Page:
Some musicians do refer to music as "a language". This serves many useful purposes one of which is to express to new students that it is more important to "play" and come to an understanding of why some ideas work rather than others than to learn a set of rules then try to play. However, this is an analogy and not necessarily confirmation that music is in fact a legitimate language. Even in western classical music these "rules" are really guidelines for best practices that have evolved over centuries (perhaps the rules of grammar are the same, a set of best practices that have evolved over millions of years).

A non standard chord order is not the same thing as a disallowed word order. No chord order is capable of invoking a coherent thought like "Feral dogs are approaching and will attack us in less than 4 minutes". The only thought I can think of is "Hey, that chord progression sounds like most others I've been told follow the "rules" of music", or "That is an interesting choice of chord order". But in both cases a string of words in my language come to mind to describe whatever state of mind I find myself upon experiencing the chords. The "chords" themselves do nothing to convey this or that idea.

Also, I would not necessarily say that chords are the words and their order dictated by grammar. Chords, even in classical music are secondary to melodic theme. That has more of a linguistic character if anything. One can also have 2 part harmony, parallel or counterpoint, homophonic or polyphonic. Why single out the chords as being the musical equivalent of words?

I realize that you have framed the question "in terms of chord-progression" and "western classical music" but this very constraint might be a huge red herring.

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5

First, there are not the rules of classical music. Different people have put forth different rules. I would also rather think of these rules as strong suggestions instead of invariable laws. Therefore, if you would use formal language theory to create a classical music parser, you will most likely fail to apply that parser to all but a tiny fraction of pieces.

Now, let's pick an example of rules, for example Percy Goetschius's Exercises in melody writing. Here, chords are grouped in different classes. For example, a chord of the Tonic class may progress into any other class whereas a chord of the Dominant class most likely progresses into the Tonic class. And so on. What you should see here is that every chord (i.e., the literals of our formal language) has some associated state (the class). This class is clearly finite and it is easy to construct a finite automaton that accepts these rules (if one would really want to do that, which I find rather questionable). This shows that this formal language of chord progression rules is regular (or Type 3).

Musical form aside (since it is not mentioned in the question), I cannot think of a reason why a formal language of chord progressions should not be regular. It is after all not that difficult to tell which chord progessions sound good. And, more important, you do not need knowledge of a possibly infinite number of decisions for chord progressions that you have done in the past. So you can encode all the information needed to decide which chord to use next into a finite number of states. If we want to conform to some musical form, however, things will be more complicated.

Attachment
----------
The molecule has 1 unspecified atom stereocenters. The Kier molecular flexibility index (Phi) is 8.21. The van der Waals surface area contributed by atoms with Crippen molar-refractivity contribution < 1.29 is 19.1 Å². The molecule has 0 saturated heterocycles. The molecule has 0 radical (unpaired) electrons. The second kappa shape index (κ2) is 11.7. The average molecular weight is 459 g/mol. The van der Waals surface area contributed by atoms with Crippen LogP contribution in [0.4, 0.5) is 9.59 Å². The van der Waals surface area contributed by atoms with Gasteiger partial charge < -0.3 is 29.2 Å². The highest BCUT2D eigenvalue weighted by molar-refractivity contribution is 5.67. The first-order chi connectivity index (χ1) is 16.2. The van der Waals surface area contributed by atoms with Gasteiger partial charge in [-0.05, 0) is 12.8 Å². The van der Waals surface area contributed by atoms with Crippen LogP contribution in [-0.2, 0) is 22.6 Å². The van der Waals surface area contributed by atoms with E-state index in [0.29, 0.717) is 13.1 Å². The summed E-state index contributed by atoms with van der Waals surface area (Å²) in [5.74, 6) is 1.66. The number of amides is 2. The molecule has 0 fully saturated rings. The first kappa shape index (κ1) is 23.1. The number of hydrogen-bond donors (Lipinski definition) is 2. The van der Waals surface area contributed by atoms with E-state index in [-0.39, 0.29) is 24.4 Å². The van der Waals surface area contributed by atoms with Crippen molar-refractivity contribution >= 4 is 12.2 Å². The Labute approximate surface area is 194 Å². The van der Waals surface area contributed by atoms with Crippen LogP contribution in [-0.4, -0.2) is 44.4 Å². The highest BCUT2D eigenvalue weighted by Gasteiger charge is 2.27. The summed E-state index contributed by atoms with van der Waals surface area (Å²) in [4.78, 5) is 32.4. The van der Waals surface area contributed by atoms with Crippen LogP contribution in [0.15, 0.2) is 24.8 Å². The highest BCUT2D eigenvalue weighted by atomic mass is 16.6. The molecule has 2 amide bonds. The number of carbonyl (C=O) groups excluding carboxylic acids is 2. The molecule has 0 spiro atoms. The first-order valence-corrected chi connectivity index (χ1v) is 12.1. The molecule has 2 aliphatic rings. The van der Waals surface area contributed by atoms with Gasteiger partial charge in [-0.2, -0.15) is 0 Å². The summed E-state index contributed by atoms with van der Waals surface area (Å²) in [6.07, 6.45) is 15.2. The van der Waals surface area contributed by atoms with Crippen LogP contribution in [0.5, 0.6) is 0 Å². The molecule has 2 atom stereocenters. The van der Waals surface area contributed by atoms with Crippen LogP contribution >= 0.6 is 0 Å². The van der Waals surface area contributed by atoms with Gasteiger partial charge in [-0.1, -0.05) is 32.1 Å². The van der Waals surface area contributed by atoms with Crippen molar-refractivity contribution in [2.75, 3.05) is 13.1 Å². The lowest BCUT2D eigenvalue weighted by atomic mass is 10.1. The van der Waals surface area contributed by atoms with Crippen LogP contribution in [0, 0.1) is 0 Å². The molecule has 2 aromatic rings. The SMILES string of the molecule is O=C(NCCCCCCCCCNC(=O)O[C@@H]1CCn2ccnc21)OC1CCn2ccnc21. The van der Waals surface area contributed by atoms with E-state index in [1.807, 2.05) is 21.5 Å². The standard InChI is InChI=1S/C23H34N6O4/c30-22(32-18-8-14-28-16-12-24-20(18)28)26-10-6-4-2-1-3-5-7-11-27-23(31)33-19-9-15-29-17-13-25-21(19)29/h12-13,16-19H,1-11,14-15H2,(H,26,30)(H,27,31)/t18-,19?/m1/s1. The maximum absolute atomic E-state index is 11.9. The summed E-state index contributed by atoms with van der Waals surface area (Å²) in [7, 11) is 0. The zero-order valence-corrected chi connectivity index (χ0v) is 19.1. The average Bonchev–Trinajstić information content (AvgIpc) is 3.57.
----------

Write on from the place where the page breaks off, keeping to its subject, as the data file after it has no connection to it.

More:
Last, I agree with the comment by helveticat that for use cases like the Harmony Improvisator, Markov Chains seem much more applicable. After all, the rules are often phrased with words like “tendency“. And I would take the advertisement of the Harmony Improvisator with a grain of salt. :)

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Well, when you get into fugues and symphonies and operas you are definitely beyond a context-free grammar. In a computer language like Java, the meaning of a + b depends on the declarations of a and b; i.e. integer addition or floating-point addition? Making sense of a Beethoven symphony or Wagner opera requires noticing the declaration of the motif, like the first four notes of Beethoven's Fifth or Siegfried's Horn Call, and noticing how it pops up later in changed form. This is getting into the semantics of music, but for me, syntax and semantics are tied together in music just as in literature.

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I like the analysis in the other answers here, but considering the concepts of key and modulation in a classical context I think chord progressions must be at most Type 2 (Context-Free Grammar) or lower. A Context-Free Grammar is more powerful than a Regular Grammar which can only encode sequences and repetitions since it can encode local context or bracketing (like the previous Key during a modulation section).

Classical works up into the Romantic period predominantly have a prescribed key or tonal center which determines a set of harmonies. Deviating from this set is either a small ornament (passing chord which would be grouped into a phrase with its surrounding chords) or an extended section which is a modulation to a new key. In the classical style, a modulation normally returns to the previous key so there is a sort of local context that is carried through the section.

I'm assuming that a modulation to a new key is always paired with a modulation back to original key later on, forming a phrase structure. Since these structures can also be nested (ie. A modulates to E which modulates to B before modulating back to E and then finally back to A), representing this structure in the grammar is beyond the power of a Regular Language.